ANKARA, Turkey — Several unmanned systems independently designed, developed and produced by Turkey’s industry have in recent years proven their export potential, providing hope for future deals with foreign customers.
Procurement policymakers say two important aspects make indigenous unmanned systems distinct from other military platforms such as helicopters and tanks: Turkish drones do not require foreign export licenses, and they are combat proven.
The Turkish military has used unmanned systems in its fight against Kurdish militants in the country’s southeast and in counterinsurgency operations in neighboring Syria and Iraq, where thousands of Kurdish fighters are holed up in mountainous areas.
The Kurdistan Workers’ Party, or PKK, has been fighting for Kurdish autonomy in southeast Turkey since 1984, when it launched a violent war responsible for the death of more than 40,000 people. Turkey, the United States and the European Union have listed the PKK as a terrorist organization.
“Turkish-made drones have proven to be a most useful asset in our anti-terror fight over the past few years,” said a top commander in charge of Turkey’s fight against the PKK. “Their usefulness is beyond our imagination.”
Scores of PKK commanders have been killed in air raids in northern Iraq, assisted by intelligence from Turkish-made drones.
In January, Baykar Makina, a privately owned Turkish drone maker, won a contract to sell a batch of 12 of its Bayraktar TB2 UAVs to Ukraine. The aircraft later passed performance tests there. The deal also involves the sale of ammunition for the armed version of the Bayraktar TB2.
In a 2017 deal, Baykar Makina sold a batch of six TB2s to Qatar. And the company recently launched a naval version of the drone.
The Turkish military currently has 75 TB2s in its inventory.
The Bayraktar TB2 is a medium-altitude, long-range, tactical UAV system. It was developed by Kale-Baykar, a joint venture of Baykar Makina and the Kale Group. The UAV operates as a platform for conducting reconnaissance and intelligence missions.
In 2011, Kale-Baykar won a serial production for the Bayraktar from Turkey’s procurement office.
The second phase involving the development and serial production of Bayraktar Block B (TB2) commenced in January 2012. Bayraktar TB2 completed its first flight in April 2014. The first acceptance tests of the UAV were conducted in November 2014, and six UAVs were delivered to the Turkish Land Forces by 2014. A second batch of six indigenous Bayraktar TB2s was handed over to the Turkish Land Forces in June 2015.
Bayraktar TB2 features a monocoque design integrating an inverse V-tail structure. The fuselage is made of carbon fiber, Kevlar and hybrid composites, whereas the joint segments constitute precision "computer numerical control” aluminium machined parts.
Each Bayraktar TB2 system consists of six aerial vehicles, two ground control stations, three ground data terminals, two remote video terminals and ground support equipment.
The drone’s maximum payload exceeds 55 kilograms. The standard payload configuration includes an electro-optical camera module, an infrared camera module, a laser designator, a laser range finder and a laser pointer.
Turkey’s national engine maker, Tusas Engine Industries, recently completed the development phase of a program to build the country’s first drone engine. TEI officials say the PD170 engine was successful in initial tests.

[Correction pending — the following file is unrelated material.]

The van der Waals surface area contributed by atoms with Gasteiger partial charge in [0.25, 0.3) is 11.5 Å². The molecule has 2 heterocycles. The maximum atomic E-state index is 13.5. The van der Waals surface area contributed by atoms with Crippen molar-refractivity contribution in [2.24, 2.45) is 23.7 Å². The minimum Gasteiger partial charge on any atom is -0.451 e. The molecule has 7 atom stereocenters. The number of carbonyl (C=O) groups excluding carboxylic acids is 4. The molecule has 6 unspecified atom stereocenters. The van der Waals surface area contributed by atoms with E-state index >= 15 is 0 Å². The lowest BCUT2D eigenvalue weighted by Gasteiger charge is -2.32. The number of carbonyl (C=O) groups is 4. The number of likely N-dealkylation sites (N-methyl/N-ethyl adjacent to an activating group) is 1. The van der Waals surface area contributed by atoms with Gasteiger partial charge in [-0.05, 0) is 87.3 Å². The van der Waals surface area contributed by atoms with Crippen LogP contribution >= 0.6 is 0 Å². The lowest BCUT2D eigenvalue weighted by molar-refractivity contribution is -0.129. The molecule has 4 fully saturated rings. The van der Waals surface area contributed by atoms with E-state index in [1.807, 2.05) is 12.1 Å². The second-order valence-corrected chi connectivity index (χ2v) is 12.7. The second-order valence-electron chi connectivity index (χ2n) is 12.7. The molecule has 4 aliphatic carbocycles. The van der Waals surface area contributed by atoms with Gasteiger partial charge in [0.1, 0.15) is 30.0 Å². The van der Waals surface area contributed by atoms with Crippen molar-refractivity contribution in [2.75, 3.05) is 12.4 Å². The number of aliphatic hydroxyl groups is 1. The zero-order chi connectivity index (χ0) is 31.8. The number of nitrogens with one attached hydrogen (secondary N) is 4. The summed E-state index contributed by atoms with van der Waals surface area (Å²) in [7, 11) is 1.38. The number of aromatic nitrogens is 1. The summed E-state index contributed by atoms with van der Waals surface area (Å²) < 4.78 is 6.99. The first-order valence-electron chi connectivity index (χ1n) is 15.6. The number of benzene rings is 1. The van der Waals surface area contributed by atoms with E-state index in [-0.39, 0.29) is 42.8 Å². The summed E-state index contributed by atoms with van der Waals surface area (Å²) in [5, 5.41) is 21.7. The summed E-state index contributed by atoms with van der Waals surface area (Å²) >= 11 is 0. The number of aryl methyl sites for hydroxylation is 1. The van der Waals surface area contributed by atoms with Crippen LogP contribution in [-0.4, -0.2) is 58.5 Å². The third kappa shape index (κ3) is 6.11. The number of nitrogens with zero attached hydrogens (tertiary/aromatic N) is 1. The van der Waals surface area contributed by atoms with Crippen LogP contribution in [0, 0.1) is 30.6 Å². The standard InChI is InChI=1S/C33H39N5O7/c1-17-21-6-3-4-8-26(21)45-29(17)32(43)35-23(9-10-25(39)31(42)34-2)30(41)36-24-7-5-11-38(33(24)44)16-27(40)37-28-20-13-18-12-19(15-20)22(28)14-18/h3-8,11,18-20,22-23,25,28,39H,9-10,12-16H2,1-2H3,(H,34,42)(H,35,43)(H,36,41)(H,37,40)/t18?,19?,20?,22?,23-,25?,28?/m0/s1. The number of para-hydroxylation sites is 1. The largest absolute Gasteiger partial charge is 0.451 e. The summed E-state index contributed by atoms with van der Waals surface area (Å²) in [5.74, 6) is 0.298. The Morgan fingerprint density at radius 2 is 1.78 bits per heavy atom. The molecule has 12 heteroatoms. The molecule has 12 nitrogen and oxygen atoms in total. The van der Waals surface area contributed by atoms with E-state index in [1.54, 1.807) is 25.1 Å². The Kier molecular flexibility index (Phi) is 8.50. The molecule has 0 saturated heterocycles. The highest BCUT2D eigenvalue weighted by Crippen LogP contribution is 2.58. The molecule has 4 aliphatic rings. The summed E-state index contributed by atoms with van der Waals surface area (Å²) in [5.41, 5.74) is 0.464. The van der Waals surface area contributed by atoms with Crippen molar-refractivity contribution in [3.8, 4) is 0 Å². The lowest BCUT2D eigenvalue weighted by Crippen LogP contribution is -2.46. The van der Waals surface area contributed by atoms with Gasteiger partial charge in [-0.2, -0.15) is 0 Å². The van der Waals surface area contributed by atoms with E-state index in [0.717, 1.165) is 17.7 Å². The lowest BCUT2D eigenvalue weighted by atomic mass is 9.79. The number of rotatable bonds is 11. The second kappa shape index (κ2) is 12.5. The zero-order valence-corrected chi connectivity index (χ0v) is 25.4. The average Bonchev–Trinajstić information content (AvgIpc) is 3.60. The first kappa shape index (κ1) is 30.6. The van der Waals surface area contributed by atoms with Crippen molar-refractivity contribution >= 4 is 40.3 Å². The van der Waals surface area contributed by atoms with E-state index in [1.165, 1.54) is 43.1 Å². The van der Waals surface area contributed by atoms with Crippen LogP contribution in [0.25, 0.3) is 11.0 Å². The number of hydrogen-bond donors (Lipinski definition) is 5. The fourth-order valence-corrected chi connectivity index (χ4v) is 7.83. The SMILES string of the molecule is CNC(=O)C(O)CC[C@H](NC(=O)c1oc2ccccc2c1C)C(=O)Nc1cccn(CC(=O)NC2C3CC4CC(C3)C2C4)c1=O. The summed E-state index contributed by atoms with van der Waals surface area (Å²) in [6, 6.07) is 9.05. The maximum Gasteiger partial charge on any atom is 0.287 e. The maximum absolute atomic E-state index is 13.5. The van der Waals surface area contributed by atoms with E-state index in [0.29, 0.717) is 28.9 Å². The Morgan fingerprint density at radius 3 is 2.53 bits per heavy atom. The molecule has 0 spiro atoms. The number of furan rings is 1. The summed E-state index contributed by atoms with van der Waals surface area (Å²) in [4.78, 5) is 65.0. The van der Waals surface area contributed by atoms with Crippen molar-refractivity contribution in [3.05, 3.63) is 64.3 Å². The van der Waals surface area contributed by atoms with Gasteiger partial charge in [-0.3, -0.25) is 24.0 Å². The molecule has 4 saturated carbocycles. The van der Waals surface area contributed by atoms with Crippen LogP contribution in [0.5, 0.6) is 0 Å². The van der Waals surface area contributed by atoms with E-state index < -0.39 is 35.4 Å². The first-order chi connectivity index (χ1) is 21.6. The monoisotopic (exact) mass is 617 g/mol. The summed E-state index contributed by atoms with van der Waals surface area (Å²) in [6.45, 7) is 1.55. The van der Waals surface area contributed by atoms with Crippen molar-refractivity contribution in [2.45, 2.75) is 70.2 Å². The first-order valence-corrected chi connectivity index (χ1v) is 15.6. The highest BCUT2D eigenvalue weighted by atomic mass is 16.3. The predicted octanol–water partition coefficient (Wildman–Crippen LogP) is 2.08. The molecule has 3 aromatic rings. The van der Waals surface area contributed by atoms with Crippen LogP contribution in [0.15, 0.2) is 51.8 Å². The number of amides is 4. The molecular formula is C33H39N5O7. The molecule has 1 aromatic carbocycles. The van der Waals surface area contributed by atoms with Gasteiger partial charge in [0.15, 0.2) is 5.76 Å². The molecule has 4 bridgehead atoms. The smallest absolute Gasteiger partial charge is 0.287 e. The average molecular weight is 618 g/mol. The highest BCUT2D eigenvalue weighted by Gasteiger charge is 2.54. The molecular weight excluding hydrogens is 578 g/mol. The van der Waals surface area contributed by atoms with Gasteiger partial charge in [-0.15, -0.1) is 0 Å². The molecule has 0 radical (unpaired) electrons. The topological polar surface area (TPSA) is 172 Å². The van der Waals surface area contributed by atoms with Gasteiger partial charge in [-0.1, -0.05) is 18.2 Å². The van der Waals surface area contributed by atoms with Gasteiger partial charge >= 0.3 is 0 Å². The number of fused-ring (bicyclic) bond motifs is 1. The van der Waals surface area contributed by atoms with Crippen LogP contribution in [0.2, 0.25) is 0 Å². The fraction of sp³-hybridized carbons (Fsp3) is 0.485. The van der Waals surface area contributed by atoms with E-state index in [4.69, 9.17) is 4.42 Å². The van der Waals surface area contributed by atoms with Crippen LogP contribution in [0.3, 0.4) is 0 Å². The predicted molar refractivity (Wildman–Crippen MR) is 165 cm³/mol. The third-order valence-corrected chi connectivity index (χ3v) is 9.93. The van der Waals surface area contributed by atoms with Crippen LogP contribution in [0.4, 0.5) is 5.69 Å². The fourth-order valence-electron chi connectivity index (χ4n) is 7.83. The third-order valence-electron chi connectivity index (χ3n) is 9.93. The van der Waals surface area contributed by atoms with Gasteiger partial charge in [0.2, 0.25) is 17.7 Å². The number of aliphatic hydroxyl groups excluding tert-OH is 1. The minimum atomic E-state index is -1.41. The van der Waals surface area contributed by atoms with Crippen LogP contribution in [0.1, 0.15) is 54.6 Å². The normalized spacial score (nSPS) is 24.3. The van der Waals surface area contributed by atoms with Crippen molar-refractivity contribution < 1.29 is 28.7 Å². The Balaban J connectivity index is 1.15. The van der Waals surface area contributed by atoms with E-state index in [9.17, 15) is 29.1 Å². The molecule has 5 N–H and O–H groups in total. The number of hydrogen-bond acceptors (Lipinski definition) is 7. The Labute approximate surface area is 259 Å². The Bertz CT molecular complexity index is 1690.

TEI has been working on the PD170 since December 2012, when it signed a development contract with Turkey’s procurement authority, then the Undersecretariat for Defense Industries, but know known as the Presidency of Defence Industries.
The 2.1-liter, turbo-diesel PD170 can produce 170 horsepower at 20,000 feet and 130 horsepower at 30,000 feet. It can generate power at a maximum altitude of 40,000 feet. The PD170 was designed for the Anka, Turkey’s first indigenous medium-altitude, long-endurance drone, built by Turkish Aerospace Industries.
In 2017, the Presidency of Defence Industries released a request for information for a drone system with aerial photography capabilities. It also released an RFI for the acquisition of a ship-based vertical-takeoff-and-landing drone.
To support drone programs with subsystems, the Turkish industry has locally produced the BS-101, a signals intellignece system and an automatic takeoff-and-landing system for drones.
Last year, Selçuk Bayraktar, the chief technology officer at Baykar Makina, identified the installation of wings as the latest progress on the Ucan Balik/Akinci” program (“Flying Fish/Raider”), an unmanned fighter in the making.
The Akinci is a combat UAV, but Bayraktar thinks that it could serve as an overture to a more advanced unmanned fighter jet.
“We are hoping to have our first unmanned fighter aircraft by 2023. We are also hoping to fly our first unmanned aerial vehicle that can carry up to 1.5 tons of payload for strategic missions in 2019,” said Bayraktar, the CTO.
The Akinci is the latest version of a family of drones Turkey thinks would perform well in counterinsurgency operations. In June, Turkish officials announced the country signed a contract for the development and production of the 4.5-ton Akinci. The first deliveries are scheduled for 2020.
The Akinci can reach an altitude of 40,000 feet and has a payload capacity of 1,350 kilograms, which it can carry for up to 24 hours. The aircraft is powered by two turboprop engines, each generating 550 horsepower. The engine under development by TEI, maker of the PD170.
“All these indigenous programs promise the emergence of new combat-proven systems in the next years, and without delays,” a government drone specialist with Turkey’s procurement authority said. “That will pave the way for further exports of unmanned systems.”